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Colorado Academic Standards: Drama Theatre Arts Introduction (adopted 2022)
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Purpose of Drama and Theatre Arts
"We must all do theatre, to find out who we are, and to discover who we could become." Augusto Boal
Theatre Arts are Important to Life and Learning
Theatre arts are a universal force in the everyday life of people around the world. This force connects each new generation to those who have gone before. Students need theatre arts to make these connections and to express the otherwise inexpressible. Theatre, the imagined and enacted world of human beings, is one of the primary ways children learn about life – about actions and consequences, customs and beliefs, and others and themselves.
Theatre arts benefit the student because they cultivate the whole person, gradually building many kinds of literacy, including innovations in technology, while developing intuition, reasoning, imagination, and dexterity into unique forms of expression and communication. Honoring imagination and creativity, students who engage in theatre benefit from learning these skills and many others that prepare them for a productive, connected, and joyful life. Additionally, as students work at increasing their understanding of the challenges presented by theatre arts, they prepare to make their own contributions to society and culture. The theatre process also is important for a student’s individual growth. A strong and clear sense of the theatre process, which takes the creative theatrical act from inception to completion, teaches the importance of initiative, follow-through, and responsibility.
Theatre arts have both intrinsic and instrumental value. That is, they have worth in and of themselves and also can be used to achieve a multitude of purposes such as to present issues and ideas, to teach or persuade, to entertain, to design, to plan, and to beautify. Students grow in their ability to comprehend their world when they learn theatre arts. As they create dances, music, theatrical productions, and visual works of art, they learn how to express themselves and how to communicate with others. Because theatre arts offer the continuing challenge of situations in which there is no standard or approved answer, those who study the arts become acquainted with many perspectives on the meaning of "artistic value." The modes of thinking and methods of theatre arts disciplines can be used to illuminate situations in other disciplines that require creative solutions. Attributes necessary to the arts such as self-discipline, collaboration, and perseverance transfer to the rest of life.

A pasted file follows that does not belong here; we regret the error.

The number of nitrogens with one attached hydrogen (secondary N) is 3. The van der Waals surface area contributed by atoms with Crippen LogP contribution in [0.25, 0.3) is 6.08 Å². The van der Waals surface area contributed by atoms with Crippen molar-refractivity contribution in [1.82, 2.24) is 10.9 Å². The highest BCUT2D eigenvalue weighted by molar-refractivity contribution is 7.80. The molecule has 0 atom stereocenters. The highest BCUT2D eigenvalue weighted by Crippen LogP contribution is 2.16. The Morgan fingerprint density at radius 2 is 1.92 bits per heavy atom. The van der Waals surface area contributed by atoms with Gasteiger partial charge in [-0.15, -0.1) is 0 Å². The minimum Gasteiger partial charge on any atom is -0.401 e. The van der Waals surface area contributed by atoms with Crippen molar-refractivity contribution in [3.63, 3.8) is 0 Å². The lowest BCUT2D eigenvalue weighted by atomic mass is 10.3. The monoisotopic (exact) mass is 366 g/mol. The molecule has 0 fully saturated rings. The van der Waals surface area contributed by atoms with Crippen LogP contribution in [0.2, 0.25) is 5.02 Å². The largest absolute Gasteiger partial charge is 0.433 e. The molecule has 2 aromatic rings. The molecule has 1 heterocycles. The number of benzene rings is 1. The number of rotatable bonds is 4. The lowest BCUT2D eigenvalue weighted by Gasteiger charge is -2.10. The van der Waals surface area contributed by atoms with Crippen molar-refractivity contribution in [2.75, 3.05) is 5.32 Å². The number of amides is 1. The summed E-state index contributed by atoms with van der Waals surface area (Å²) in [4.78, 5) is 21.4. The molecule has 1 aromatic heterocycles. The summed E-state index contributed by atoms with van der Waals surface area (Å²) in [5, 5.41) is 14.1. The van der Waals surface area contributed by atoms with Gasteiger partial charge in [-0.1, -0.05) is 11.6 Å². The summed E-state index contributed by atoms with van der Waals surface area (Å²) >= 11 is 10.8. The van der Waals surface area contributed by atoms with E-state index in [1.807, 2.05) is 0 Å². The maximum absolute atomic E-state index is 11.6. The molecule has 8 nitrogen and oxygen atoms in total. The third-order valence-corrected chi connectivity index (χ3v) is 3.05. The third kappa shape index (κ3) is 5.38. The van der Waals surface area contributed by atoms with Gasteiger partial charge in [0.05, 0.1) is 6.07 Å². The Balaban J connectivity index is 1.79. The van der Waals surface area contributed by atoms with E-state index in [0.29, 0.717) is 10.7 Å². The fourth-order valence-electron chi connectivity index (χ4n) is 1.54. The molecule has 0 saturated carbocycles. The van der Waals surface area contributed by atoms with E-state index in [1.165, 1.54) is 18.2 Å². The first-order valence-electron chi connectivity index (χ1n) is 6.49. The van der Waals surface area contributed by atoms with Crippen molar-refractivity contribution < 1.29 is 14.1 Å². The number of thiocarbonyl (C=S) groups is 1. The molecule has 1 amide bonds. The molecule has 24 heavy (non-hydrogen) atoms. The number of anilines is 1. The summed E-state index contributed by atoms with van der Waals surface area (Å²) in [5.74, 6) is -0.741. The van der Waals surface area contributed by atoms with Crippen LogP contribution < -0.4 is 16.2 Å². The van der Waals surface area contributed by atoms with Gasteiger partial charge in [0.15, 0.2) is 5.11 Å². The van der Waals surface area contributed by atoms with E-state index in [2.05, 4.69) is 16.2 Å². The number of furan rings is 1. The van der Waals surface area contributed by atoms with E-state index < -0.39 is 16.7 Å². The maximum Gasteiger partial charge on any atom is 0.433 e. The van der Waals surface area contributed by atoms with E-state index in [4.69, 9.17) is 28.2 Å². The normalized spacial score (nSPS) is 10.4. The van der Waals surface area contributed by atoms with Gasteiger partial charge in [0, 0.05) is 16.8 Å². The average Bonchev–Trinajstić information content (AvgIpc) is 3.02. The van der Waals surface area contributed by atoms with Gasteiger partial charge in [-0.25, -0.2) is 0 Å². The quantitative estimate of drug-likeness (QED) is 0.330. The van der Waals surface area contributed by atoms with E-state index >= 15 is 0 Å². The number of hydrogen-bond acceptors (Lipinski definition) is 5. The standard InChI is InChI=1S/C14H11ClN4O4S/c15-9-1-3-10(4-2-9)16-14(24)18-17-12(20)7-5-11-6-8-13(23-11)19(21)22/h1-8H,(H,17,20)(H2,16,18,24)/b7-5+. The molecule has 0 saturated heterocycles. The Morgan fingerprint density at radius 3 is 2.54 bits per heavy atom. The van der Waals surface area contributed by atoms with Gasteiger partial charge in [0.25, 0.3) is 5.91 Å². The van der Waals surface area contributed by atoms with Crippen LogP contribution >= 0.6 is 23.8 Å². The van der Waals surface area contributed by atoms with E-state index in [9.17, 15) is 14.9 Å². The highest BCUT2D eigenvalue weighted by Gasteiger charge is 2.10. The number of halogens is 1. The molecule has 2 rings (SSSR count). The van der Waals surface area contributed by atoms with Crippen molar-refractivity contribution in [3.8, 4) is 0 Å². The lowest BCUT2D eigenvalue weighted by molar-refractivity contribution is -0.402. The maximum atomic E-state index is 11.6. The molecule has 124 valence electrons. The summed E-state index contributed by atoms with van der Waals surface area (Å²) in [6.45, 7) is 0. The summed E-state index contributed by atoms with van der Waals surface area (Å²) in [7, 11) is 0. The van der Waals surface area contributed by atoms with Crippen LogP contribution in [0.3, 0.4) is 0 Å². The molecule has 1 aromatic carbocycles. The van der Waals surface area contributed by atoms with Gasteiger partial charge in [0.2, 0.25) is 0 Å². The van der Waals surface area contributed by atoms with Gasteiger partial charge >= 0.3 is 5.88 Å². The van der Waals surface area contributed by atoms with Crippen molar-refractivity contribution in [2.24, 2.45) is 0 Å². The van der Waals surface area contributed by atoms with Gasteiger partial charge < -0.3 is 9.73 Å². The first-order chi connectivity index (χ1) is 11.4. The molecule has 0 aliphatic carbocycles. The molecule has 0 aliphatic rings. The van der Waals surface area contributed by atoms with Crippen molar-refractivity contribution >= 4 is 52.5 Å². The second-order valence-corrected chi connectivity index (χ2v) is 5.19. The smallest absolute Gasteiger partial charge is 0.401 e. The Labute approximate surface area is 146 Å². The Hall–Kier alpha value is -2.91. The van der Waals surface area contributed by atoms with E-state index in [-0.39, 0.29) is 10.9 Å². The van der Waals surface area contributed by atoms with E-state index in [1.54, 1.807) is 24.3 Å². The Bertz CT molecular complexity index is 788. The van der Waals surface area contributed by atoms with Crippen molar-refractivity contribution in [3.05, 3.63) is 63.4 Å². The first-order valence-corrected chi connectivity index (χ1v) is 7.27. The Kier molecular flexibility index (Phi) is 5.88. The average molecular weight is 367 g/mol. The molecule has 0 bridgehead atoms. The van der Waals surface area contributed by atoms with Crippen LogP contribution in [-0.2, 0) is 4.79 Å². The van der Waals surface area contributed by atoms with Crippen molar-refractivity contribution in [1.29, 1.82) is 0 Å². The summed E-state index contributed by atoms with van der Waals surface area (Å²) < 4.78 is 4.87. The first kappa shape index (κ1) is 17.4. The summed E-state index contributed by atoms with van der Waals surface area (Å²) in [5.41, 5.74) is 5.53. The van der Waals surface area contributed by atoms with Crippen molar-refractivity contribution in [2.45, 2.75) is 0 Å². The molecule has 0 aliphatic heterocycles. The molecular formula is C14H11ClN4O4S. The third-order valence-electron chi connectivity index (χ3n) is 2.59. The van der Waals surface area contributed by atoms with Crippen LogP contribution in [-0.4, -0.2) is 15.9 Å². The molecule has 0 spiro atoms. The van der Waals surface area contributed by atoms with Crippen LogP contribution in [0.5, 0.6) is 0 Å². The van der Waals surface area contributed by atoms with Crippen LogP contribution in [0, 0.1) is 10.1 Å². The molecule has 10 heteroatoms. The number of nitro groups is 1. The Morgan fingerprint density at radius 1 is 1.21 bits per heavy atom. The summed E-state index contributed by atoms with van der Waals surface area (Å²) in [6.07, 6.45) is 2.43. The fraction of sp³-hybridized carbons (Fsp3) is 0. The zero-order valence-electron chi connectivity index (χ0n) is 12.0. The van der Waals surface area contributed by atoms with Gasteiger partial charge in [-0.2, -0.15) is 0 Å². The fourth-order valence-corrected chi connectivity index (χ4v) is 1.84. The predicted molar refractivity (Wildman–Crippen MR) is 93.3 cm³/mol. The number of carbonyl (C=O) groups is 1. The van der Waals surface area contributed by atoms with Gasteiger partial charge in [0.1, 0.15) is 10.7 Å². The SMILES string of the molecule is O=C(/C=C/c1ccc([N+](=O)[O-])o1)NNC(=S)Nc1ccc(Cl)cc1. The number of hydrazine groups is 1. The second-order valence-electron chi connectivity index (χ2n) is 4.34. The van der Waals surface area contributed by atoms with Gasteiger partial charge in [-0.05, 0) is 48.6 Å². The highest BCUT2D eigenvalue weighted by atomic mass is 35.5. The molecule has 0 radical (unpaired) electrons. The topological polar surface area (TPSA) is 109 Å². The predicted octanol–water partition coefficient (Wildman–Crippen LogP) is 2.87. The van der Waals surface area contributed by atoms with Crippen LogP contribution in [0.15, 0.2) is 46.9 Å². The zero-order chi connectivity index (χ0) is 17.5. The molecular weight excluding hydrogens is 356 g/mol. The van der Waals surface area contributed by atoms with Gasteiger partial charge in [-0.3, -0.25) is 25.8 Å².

The more students live up to these high expectations, the more empowered our citizenry becomes. Indeed, helping students meet these standards is among the best possible investments in the future of not only our children, but also our society and civilization.
Prepared Graduates in Drama and Theatre Arts
- Theatre artists rely on intuition, curiosity, and critical inquiry.
- Theatre artists work to discover different ways of communicating meaning.
- Theatre artists seek awareness of interrelationships between self and others to influence and inform their work.
- Theatre artists refine their work and practice their craft through rehearsal.
- Theatre artists make strong choices to effectively convey meaning.
- Theatre artists develop personal processes and skills for a performance or design.
- Theatre artists understand and can communicate their creative process as they analyze the way the world may be understood.
- Theatre artists share and present stories, ideas, and envisioned worlds to explore the human experience.
- Theatre artists reflect to understand the impact of drama processes and theatre experiences.
- Theatre artists' interpretations of drama/theatre work are influenced by personal experiences and aesthetics.